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Monday, December 15, 2014

One month in: What to expect when you're expecting...

You know that book What to Expect When You're Expecting? It's like 700 pages long. The first and only page should read "we really cannot tell you what to expect, because it's likely nothing will go as you planned." Seriously.

No matter how many books we read, blogs we followed or moms we talked to, truly nothing prepared us for the reality of having a baby. We're one month (and a couple days) into this adventure, which on its own is hard to believe, and we are just starting to feel a tiny bit settled into life with baby. It is a wonderful, rewarding, scary, uncertain and sometimes terrible adventure that we wouldn't trade for anything in the world.
Attempting to take newborn photos. Believe it or not, this was the best shot of the three of us.
Please don' take this post as complaining, because we know we're lucky to have Ella. But we think not enough people are honest about how hard all of this is. And if we're anything, we're honest. And oversharers.

Here are a few things we thought we knew, but really didn't know at all.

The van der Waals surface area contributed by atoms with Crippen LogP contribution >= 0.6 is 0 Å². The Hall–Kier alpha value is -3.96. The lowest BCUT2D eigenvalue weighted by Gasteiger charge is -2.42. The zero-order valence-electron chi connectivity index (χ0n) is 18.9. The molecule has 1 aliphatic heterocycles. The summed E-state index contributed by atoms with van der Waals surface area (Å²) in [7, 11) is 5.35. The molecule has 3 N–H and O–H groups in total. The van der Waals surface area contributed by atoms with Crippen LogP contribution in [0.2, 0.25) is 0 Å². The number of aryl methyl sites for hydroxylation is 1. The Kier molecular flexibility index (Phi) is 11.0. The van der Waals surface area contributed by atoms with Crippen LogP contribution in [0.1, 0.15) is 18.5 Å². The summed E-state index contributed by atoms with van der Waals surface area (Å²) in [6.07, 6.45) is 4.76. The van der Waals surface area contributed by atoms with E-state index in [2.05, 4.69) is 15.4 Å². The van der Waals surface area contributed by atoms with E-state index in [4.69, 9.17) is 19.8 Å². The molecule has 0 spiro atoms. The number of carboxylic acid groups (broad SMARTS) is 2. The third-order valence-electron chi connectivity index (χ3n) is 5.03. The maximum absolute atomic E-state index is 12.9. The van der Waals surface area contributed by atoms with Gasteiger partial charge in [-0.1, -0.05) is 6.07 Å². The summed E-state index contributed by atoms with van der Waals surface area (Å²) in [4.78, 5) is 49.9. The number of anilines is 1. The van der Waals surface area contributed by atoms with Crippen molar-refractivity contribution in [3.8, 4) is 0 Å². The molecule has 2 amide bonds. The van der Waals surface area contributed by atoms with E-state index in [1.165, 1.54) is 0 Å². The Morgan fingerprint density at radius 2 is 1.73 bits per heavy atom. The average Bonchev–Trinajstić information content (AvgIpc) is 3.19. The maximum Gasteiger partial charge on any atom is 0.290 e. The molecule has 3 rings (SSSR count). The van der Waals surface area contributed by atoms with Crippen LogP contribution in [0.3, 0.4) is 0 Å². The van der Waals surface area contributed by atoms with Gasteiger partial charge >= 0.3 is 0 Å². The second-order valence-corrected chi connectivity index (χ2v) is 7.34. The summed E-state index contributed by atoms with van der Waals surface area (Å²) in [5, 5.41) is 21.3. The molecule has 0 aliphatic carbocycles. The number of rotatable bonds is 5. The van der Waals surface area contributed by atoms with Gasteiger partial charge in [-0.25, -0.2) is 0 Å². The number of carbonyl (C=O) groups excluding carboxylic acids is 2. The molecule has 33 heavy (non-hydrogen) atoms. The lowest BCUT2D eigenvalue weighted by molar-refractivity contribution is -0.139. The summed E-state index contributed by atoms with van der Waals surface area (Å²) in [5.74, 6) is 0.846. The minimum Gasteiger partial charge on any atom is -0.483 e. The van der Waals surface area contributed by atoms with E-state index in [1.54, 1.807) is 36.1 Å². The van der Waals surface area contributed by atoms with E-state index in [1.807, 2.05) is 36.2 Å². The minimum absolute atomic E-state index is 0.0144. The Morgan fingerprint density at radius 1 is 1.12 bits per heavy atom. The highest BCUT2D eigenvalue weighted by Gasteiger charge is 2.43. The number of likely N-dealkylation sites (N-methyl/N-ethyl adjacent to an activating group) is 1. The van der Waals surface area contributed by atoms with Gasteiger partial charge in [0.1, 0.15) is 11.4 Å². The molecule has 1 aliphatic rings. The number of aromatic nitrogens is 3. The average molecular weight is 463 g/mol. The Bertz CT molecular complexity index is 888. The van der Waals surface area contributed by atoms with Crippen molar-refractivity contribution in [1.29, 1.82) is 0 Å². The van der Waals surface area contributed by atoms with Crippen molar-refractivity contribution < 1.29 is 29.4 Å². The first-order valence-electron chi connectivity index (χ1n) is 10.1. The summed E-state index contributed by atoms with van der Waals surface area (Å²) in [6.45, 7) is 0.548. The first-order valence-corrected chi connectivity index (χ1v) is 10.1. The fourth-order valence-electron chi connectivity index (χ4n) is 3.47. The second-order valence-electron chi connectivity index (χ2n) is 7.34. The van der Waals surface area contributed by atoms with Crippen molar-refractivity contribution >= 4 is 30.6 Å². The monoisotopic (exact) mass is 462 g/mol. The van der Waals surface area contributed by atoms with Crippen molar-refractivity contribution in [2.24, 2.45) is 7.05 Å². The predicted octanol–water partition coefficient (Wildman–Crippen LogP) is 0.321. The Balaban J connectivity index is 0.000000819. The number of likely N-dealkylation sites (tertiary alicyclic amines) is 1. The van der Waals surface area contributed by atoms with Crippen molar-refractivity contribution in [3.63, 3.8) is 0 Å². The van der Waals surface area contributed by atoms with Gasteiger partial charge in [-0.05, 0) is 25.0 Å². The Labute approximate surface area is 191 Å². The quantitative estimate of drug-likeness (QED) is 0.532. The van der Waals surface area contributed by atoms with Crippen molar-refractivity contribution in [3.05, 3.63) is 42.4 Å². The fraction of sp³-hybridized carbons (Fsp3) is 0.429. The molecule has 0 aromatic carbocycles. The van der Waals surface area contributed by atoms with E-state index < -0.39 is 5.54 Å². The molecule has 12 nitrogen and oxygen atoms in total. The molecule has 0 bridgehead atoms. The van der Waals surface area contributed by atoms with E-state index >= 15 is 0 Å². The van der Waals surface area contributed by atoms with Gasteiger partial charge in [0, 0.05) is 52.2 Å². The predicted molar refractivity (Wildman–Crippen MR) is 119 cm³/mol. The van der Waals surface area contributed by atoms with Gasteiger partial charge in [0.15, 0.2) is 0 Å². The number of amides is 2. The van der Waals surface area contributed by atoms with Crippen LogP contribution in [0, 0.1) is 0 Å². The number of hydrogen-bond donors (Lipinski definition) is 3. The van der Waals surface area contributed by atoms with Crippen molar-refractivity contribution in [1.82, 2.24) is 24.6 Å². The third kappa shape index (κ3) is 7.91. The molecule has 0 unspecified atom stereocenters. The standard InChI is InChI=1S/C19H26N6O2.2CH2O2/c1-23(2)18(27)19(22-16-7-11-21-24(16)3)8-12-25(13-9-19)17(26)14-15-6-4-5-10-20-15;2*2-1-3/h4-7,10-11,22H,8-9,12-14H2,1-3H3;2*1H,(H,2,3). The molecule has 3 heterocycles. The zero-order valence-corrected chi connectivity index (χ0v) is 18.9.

1. We thought we wouldn't want any help. We felt strongly that we ought to bond as a little family unit. Well, two or three overnights with a newborn who isn't eating enough changed our minds pretty quickly on that one! We are now in "accept all help, any help" mode. And a big thank you to all of you who have held our baby while we cried. I mean slept. No, I mean cried.

2. We thought she'd sleep more. And therefore we'd sleep more. This particular baby just doesn't sleep that much. At first it was because she wasn't eating enough, but we fixed that. Now it's because she has a cold. But even in between, she's really awake a lot, especially in the middle of the night. Who would have thought??

3. We're in this together. Well, of course we are, but in reality, we hardly see each other. We split up the night into two shifts, with each of us on "baby duty" for 4 or 5 hours each night. That means one of us is in the living room with the baby (who is awake, of course) while the other sleeps in the bedroom, then we switch. Then Meg goes to work and Kate stays home with the baby. Then Meg comes home and tends the baby while Kate takes a nap. You see where this is going. We miss each other. We are so grateful that we started this journey with a strong relationship. I honestly don't know how people in rocky relationships survive the first month.